The Leap Frogs conducted four precision, freefall jumps over the two-day aerial review despite heavy rain that paused the show for almost three hours Saturday. The team worked in a joint-service environment jumping along side the Golden Knights from both the Golden Knights' Fokker C-31A Troopship aircraft and a Missouri Air National Guard C-130 Hercules cargo aircraft.

The crowd cheered and shouted "Hoo-Yah" as the Leap Frogs jumped out of the aircraft for their final performance of the weekend. The jumpers screamed across the sky above Chicago's downtown area in a track formation at 180 miles per hour, trailing smoke behind them. The crowd watched in awe as the Leap Frogs maneuvered their canopies into different formations including a drag plane. During the drag plane maneuver, the lowest jumper of three turned his parachute upside down as the formation plummeted toward the ground at 60 miles per hour.

"You cannot pick a better thing to do on a summer day along Chicago's lakefront," said spectator Alyssa Graver, a native of Chicago. "It's a great day to remember our men and women who serve and protect our country everyday - the amazing things they do and the sacrifices they make. The adrenaline at the show is contagious. The Leap Frogs are a truly amazing sight in action."

The Leap Frogs are based in San Diego and perform aerial parachute demonstrations across America in support of Naval Special Warfare (NSW) and Navy Recruiting as a global force for good. The team is composed of parachuting experts from Naval Special Warfare including Navy SEALs, special warfare combatant-craft crewmen, a Navy diver, and an NSW parachute rigger, in addition to support personnel.

USS Mahan Sailors Volunteer Visit Women's Transitional Shelter

By Bob Krekorian, Naval Station Newport Public Affairs

MIDDLETOWN, R.I. (NNS) -- Thirteen volunteers from the guided missile destroyer USS Mahan (DDG 72) donated their time, talents, and skills at a local transitional shelter for women and their children, Aug. 18, during the ship's visit at Naval Station Newport, Newport, R.I.

USS Mahan arrived Naval Station Newport's Pier 2, Aug. 15, as part of the Surface Warfare Officers School's (SWOS) visiting ships program.

While in port, the ship provided tours for approximately 550 U.S. and International Officers, enlisted, midshipman, and officer candidates from SWOS, Naval War College, Officer Training Command Newport, Naval Academy Preparatory School, and Navy Supply Corps School; and 33 teens from the Naval Station Newport school age care program at the installation's Child Development Center.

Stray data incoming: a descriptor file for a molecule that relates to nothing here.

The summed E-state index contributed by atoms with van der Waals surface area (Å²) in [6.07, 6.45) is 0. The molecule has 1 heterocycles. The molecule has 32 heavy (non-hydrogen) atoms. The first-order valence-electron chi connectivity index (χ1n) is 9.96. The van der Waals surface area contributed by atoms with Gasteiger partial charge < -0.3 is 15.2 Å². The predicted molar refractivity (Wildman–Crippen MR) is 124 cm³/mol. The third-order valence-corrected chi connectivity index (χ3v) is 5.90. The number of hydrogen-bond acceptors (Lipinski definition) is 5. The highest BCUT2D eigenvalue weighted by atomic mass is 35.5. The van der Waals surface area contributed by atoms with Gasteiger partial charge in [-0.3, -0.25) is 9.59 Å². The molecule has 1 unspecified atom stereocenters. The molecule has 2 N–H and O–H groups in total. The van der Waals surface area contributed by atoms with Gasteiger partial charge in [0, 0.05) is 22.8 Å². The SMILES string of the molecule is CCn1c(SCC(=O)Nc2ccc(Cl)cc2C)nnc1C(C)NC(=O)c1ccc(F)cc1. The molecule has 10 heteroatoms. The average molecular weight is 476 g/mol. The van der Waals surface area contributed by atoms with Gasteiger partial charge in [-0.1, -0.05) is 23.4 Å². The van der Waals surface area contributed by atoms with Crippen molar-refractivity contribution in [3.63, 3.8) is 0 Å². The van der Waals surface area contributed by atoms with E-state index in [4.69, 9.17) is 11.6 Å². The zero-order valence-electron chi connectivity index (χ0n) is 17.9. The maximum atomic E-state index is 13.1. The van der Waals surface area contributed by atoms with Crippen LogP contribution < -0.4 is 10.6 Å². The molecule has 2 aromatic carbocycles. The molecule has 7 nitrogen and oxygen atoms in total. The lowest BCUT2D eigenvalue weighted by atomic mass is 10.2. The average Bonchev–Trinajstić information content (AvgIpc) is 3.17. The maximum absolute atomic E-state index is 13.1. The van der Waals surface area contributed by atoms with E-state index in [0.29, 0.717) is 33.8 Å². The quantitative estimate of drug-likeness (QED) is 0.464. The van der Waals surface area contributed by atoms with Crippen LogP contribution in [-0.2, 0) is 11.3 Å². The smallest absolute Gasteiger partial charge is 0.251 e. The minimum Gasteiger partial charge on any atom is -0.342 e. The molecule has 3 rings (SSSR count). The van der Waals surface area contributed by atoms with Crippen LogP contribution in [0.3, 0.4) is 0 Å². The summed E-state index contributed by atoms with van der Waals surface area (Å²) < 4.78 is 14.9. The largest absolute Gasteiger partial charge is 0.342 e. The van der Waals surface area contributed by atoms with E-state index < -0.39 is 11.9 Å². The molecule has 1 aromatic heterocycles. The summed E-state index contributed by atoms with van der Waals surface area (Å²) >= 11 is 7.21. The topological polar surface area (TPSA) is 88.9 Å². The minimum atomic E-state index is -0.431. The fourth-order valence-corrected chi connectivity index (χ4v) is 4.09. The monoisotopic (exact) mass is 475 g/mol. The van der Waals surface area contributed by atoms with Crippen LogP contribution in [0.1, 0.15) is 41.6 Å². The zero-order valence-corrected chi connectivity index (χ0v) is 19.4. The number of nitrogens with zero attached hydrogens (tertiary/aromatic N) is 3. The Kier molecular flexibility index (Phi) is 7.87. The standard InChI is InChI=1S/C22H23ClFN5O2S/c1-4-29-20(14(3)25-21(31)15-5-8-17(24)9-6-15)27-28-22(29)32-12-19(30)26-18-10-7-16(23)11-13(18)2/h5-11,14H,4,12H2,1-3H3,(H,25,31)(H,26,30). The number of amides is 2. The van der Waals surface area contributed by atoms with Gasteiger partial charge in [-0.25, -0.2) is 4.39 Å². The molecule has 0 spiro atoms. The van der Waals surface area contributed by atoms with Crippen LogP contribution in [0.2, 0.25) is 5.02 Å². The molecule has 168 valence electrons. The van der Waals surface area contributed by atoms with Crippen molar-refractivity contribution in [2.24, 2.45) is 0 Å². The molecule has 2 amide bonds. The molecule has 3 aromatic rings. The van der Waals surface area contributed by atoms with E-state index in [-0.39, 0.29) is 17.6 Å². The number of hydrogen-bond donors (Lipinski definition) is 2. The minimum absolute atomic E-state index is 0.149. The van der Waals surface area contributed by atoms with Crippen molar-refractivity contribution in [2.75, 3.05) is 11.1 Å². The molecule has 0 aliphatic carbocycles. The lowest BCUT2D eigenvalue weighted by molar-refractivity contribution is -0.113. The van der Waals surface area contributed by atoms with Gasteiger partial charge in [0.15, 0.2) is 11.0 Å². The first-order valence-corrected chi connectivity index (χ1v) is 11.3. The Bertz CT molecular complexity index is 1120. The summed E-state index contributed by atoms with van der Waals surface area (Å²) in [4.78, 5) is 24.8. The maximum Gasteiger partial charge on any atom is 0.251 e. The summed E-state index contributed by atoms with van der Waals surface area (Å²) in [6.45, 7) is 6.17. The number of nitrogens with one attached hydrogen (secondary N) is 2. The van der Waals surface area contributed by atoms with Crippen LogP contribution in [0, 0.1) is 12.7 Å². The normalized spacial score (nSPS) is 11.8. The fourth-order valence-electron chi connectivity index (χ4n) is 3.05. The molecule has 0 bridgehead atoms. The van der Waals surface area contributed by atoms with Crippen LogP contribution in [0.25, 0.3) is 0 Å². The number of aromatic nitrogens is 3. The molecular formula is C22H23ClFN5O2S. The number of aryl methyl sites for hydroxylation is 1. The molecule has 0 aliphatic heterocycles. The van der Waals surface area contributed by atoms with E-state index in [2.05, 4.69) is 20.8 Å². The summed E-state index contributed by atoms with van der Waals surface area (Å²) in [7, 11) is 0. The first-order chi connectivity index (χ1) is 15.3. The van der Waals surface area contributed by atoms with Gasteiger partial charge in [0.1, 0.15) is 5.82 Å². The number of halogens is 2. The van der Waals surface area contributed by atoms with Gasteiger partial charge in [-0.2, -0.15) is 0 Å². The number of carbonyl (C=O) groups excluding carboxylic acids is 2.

The ship undertook the community service project at Lucy's Hearth, the Newport County Homeless Shelter for Women and their Children. The project included painting four bedrooms, refinishing two wood tables, moving furniture into and out of storage, and shampooing rugs.

"I think this project is worthwhile," said Fire Controlman 1st Class Rafael Silva of Kingsville, Texas. "Everyone needs help to get back on their feet," he said.

"I volunteer often because I like to help the local community," said Gas Turbine System Technician Electrical Apprentice Katie Kile of Austin, Texas. Kile said she has experienced not having a place to call home. "When I was young my father left my mother and I," she said.

Seaman Katherine Renard of Fullerton, Calif., said she volunteered because mothers and their children were being helped. "Knowing that I can help a mother in need and make life a little easier is an accomplishment," she said.

The Sailors donated more than 65 man-hours working at the shelter.

"I'm glad to help," said Information Systems Technician 3rd Class Steven Moore of Marietta, Ga. Moore said he had a friend who was in a similar situation. "A newly painted room makes everyone feel better," he said.

Logistics Specialist Seaman Bridget Agyemang of Ghana said the USS Mahan contingent at the shelter were doing their best to put a smile on the faces of the mothers who would occupy the rooms.

"We want to help them live in a better place," she said.

"We are so fortunate and grateful to have their expertise," said Jennifer Barrera, the shelter's program director. "The projects they do for us are so important to us," she said.